First, they attached the canister to the scientific airlock. Then Conrad and Weitz, working cautiously to be sure that they did not force structural members out of shape, extended the folded shield through the opening and into space. Slowly, the struts extended and the sunshade took shape. Although one corner did not extend fully, the trapezoidal-shaped shield was in place over the workshop outer surface. Almost immediately, temperatures inside the workshop began to drop.
With the parasol shield deployed, Conrad and his crew continued workshop activation. Temperatures...
....of the outer wall decreased rapidly, and about an hour later, ground controllers returned the Skylab to the solar inertial attitude. The result was an immediate increase in electrical power as the full force of the Sun's rays tell on the solar observatory solar array.
Even though most of their activities had been of an emergency nature, and temperatures inside the workshop were still high, the crew adjusted quickly to their new environment.
Temperatures inside the workshop dropped to about 90°F, but for the first few nights the crew slept inside the docking adapter, where the temperatures were a comfortable 68°F.
A Sense of Up and Down
"You do have a sense of up and down," Scientist Pilot Kerwin reported. "And you can change it in two seconds whenever it's convenient. If you go from one module into the other and you're upside down, you just say to your brain, 'Brain, I want that way to be up.' And your brain says, 'Okay, then that way is up.' And if you want to rotate 90 degrees and work that way, your brain will follow you. I don't think it's vestibular at all. I think it's strictly eyeballs and brain. And it's remarkably efficient."
The crew quickly established a normal routine....
....of carrying out experiments, housekeeping, eating, sleeping, and exercising. A careful schedule, worked out between flight and ground crews, was maintained to assure the proper performance of routine maintenance tasks and experimentation. The crew's typical day consisted of 16 hours of activities and 8 hours of sleep. All crewmen slept at the same time.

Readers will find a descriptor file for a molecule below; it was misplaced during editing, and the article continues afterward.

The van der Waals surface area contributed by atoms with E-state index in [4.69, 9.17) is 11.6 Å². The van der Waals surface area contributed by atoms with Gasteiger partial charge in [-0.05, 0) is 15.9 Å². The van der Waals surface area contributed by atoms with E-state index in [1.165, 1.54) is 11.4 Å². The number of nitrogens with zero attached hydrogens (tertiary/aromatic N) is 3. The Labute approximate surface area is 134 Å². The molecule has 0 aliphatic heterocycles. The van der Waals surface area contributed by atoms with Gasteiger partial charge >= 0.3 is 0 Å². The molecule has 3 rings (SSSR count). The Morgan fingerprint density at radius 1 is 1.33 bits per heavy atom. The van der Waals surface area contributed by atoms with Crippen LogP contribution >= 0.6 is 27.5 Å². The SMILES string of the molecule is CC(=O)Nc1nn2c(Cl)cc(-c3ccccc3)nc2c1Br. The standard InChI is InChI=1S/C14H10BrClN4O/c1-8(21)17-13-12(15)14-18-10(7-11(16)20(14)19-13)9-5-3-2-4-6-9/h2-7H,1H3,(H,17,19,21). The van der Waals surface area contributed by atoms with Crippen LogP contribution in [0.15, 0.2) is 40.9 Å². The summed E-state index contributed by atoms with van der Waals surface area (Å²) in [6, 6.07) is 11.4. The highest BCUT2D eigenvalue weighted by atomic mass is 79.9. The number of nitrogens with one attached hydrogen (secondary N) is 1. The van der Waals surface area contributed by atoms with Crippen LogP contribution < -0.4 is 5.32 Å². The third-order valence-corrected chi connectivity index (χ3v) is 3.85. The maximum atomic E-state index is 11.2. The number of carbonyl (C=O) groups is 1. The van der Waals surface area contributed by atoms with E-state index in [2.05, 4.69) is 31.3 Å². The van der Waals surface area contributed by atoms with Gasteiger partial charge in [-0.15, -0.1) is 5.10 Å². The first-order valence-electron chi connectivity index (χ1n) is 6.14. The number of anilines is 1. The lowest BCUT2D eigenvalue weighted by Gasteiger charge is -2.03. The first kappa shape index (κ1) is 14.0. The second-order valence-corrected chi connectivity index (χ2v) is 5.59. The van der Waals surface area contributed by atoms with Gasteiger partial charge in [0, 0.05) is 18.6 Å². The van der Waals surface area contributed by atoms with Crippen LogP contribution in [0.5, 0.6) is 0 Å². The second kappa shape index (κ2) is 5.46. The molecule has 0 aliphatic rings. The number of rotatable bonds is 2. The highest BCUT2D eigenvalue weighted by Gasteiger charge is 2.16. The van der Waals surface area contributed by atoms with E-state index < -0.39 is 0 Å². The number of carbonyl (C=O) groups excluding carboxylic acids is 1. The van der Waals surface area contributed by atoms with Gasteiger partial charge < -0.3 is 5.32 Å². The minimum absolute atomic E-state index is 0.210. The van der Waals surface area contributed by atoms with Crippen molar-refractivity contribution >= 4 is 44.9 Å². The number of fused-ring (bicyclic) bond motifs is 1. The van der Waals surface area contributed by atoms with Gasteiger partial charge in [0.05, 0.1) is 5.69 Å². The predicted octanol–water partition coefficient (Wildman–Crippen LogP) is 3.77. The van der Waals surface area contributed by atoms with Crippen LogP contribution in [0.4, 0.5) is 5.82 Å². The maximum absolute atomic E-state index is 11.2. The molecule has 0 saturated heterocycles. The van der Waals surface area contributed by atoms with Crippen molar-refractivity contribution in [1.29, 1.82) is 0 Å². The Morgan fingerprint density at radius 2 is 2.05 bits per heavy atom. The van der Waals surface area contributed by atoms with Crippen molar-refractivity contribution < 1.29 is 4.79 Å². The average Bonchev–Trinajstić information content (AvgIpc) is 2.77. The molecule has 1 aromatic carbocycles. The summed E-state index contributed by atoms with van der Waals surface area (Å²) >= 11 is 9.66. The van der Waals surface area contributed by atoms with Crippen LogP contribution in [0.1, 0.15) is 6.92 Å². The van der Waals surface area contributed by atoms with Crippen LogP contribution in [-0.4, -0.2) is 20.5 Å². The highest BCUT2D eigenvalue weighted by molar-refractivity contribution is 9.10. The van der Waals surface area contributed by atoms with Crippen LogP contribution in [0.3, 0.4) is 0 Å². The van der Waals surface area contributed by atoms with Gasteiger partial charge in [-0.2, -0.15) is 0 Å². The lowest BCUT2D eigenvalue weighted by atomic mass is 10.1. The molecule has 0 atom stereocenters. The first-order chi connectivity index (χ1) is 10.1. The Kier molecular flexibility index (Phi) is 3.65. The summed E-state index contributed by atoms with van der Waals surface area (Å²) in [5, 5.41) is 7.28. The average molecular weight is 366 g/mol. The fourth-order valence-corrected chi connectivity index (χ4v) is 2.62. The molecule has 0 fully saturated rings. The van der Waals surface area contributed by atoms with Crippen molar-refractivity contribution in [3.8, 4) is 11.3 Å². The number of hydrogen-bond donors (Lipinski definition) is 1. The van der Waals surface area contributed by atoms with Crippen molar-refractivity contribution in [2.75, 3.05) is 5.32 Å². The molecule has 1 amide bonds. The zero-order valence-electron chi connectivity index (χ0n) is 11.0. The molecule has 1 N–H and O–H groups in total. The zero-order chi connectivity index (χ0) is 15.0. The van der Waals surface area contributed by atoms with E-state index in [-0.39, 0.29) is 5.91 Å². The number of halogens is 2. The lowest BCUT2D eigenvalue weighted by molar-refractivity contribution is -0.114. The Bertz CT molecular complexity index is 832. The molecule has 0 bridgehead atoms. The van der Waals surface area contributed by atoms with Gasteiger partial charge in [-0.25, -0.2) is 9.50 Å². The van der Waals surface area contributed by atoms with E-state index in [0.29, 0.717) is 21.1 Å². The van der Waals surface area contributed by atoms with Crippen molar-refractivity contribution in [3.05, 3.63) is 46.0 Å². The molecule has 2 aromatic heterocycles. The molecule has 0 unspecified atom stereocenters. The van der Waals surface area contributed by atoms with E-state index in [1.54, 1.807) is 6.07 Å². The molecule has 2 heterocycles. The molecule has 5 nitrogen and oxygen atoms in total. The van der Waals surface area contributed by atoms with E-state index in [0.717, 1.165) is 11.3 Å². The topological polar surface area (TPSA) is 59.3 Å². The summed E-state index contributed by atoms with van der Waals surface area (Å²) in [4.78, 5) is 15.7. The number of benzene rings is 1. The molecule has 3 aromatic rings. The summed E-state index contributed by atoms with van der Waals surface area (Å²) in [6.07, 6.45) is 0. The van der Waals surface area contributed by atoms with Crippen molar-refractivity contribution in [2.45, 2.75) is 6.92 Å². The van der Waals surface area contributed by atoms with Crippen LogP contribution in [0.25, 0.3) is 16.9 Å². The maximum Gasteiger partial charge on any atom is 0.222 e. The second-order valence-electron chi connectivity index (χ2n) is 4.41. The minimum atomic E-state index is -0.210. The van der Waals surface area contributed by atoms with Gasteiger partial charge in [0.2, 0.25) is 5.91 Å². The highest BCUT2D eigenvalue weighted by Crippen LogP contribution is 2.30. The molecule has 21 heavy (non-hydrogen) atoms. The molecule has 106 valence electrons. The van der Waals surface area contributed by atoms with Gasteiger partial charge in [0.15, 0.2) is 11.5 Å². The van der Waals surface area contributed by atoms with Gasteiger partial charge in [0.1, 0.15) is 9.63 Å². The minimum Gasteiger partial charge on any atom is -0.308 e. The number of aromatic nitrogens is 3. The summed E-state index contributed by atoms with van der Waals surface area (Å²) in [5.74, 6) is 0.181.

In scheduling their activities, the crew had to allocate time for observations of the Earth and the Sun, taking into account Skylab's orbital position. After these observation periods were scheduled, other activities could be accommodated.
Since virtually all electrical power came from the solar observatory power system, the experiment program was stretched out, but it was still carried out almost as planned. Six experiments could not be performed as planned, since they had been designed to make use of the Sun-facing scientific airlock, now occupied by the parasol. But the flight crew modified the program and conducted three of the experiments using the scientific airlock in the Earth-facing side of the workshop. Two of the remaining three experiments were mounted on the solar observatory truss and the other on the solar observatory Sun shield by the crew during extravehicular activity.
Even without power from the workshop solar array, there was an average of about 800 to 1000 watts available for experiment purposes over that needed to maintain essential functions in Skylab. But the solar observatory batteries were being overworked. To fulfill all mission objectives, the workshop solar array would have to be deployed.
As the flight crew continued its work in space, ground teams worked around the clock to develop....